Tūranga-nui-a-Kiwa – The New Zealand space sector is set to star in NASA’s capstone moon mission with Rocket Lab launching a satellite to the moon from New Zealand, possibly tomorrow night, depending on the weather.
It also marks the lift-off of a separate NASA-NZ lunar research project, the New Zealand Space Agency manager Andrew Johnson says.
The launch is scheduled for 9:55pm, tomorrow night. If organisers need to stand down for weather or technical delays, as is common for launches globally, they have aback up opportunities through to July 27.
Rocket Lab will launch its historic lunar mission from Mahia, near Gisborne, in support of NASA’s artemis programme which plans to return humans to the lunar surface, renewing human exploration of the moon and progressing towards human exploration of Mars.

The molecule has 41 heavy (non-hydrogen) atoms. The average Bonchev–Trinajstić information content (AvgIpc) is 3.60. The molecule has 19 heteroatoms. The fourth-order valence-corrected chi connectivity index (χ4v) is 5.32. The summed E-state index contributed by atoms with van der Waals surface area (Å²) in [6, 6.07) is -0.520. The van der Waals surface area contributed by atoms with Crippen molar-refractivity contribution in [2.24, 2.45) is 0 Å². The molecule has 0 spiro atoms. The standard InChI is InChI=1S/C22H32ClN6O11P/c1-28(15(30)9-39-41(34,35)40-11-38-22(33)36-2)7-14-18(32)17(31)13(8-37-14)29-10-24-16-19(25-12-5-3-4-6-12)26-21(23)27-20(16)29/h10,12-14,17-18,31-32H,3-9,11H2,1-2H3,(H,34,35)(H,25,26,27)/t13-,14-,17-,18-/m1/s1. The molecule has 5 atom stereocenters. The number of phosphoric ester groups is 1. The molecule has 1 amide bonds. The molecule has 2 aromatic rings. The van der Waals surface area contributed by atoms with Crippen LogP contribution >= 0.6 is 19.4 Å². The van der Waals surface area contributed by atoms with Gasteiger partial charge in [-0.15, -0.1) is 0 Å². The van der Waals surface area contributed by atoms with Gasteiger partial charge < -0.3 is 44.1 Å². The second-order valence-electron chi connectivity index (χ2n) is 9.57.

The mission will test the lunar orbit for Gateway, a planned moon-orbiting outpost that is part of NASA’s programme.
Ministry of Business, Innovation and Employment has an agreement with NASA that has enabled a University of Canterbury-led research collaboration with NASA to track moon-orbiting spacecraft, as part of NASA’s capstone mission.
The research aims to help validate research for a way of tracking spacecraft orbiting the moon or between high earth orbit and the moon. Tracking will be increasingly important as more countries and private actors send spacecraft to the moon.
The research team which includes contributors from the University of Auckland and the University of New South Wales, Australia, will attempt to track the spacecraft from observatories in Tekapo and Canberra.
Multiple lunar missions are already planned to launch, starting from this year.
New Zealand’s participation is helping Kiwi researchers and space sector companies to participate in the mission. The Aotearoa space sector is worth over $1.7 billion per annum with a space manufacturing industry that generates around $247 million a year in revenue.